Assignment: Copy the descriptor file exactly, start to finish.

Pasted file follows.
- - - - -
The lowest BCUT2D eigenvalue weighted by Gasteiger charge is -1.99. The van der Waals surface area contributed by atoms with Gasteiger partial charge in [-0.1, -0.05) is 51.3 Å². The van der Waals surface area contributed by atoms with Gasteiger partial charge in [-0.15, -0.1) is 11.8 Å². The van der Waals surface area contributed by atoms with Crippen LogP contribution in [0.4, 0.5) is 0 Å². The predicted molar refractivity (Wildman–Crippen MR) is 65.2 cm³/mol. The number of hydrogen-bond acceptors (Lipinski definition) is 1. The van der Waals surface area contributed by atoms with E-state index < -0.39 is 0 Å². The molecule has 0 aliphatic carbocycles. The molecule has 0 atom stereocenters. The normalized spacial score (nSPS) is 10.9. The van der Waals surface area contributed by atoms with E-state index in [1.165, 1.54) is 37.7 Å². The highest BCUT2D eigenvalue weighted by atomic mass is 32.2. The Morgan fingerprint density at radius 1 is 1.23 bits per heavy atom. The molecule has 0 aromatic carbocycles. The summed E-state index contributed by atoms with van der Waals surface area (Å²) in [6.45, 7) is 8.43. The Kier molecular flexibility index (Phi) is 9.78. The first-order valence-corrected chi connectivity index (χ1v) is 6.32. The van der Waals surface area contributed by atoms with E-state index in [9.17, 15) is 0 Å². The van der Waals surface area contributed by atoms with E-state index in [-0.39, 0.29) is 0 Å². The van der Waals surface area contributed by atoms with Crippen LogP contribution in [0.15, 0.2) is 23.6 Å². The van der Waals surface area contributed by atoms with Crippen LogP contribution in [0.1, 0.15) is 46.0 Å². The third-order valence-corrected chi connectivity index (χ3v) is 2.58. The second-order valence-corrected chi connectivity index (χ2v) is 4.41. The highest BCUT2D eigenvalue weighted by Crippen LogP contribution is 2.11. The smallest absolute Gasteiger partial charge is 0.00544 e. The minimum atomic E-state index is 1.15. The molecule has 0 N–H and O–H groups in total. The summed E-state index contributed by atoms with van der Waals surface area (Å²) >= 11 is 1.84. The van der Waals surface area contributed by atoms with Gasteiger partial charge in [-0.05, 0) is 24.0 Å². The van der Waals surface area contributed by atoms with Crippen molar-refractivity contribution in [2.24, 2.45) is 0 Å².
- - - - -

The lowest BCUT2D eigenvalue weighted by Gasteiger charge is -1.99. The van der Waals surface area contributed by atoms with Gasteiger partial charge in [-0.1, -0.05) is 51.3 Å². The van der Waals surface area contributed by atoms with Gasteiger partial charge in [-0.15, -0.1) is 11.8 Å². The van der Waals surface area contributed by atoms with Crippen LogP contribution in [0.4, 0.5) is 0 Å². The predicted molar refractivity (Wildman–Crippen MR) is 65.2 cm³/mol. The number of hydrogen-bond acceptors (Lipinski definition) is 1. The van der Waals surface area contributed by atoms with E-state index < -0.39 is 0 Å². The molecule has 0 aliphatic carbocycles. The molecule has 0 atom stereocenters. The normalized spacial score (nSPS) is 10.9. The van der Waals surface area contributed by atoms with E-state index in [1.165, 1.54) is 37.7 Å². The highest BCUT2D eigenvalue weighted by atomic mass is 32.2. The Morgan fingerprint density at radius 1 is 1.23 bits per heavy atom. The molecule has 0 aromatic carbocycles. The summed E-state index contributed by atoms with van der Waals surface area (Å²) in [6.45, 7) is 8.43. The Kier molecular flexibility index (Phi) is 9.78. The first-order valence-corrected chi connectivity index (χ1v) is 6.32. The van der Waals surface area contributed by atoms with E-state index in [9.17, 15) is 0 Å². The van der Waals surface area contributed by atoms with E-state index in [-0.39, 0.29) is 0 Å². The van der Waals surface area contributed by atoms with Crippen LogP contribution in [0.15, 0.2) is 23.6 Å². The van der Waals surface area contributed by atoms with Crippen LogP contribution in [0.1, 0.15) is 46.0 Å². The third-order valence-corrected chi connectivity index (χ3v) is 2.58. The second-order valence-corrected chi connectivity index (χ2v) is 4.41. The highest BCUT2D eigenvalue weighted by Crippen LogP contribution is 2.11. The smallest absolute Gasteiger partial charge is 0.00544 e. The minimum atomic E-state index is 1.15. The molecule has 0 N–H and O–H groups in total. The summed E-state index contributed by atoms with van der Waals surface area (Å²) >= 11 is 1.84. The van der Waals surface area contributed by atoms with Gasteiger partial charge in [-0.05, 0) is 24.0 Å². The van der Waals surface area contributed by atoms with Crippen molar-refractivity contribution in [2.24, 2.45) is 0 Å².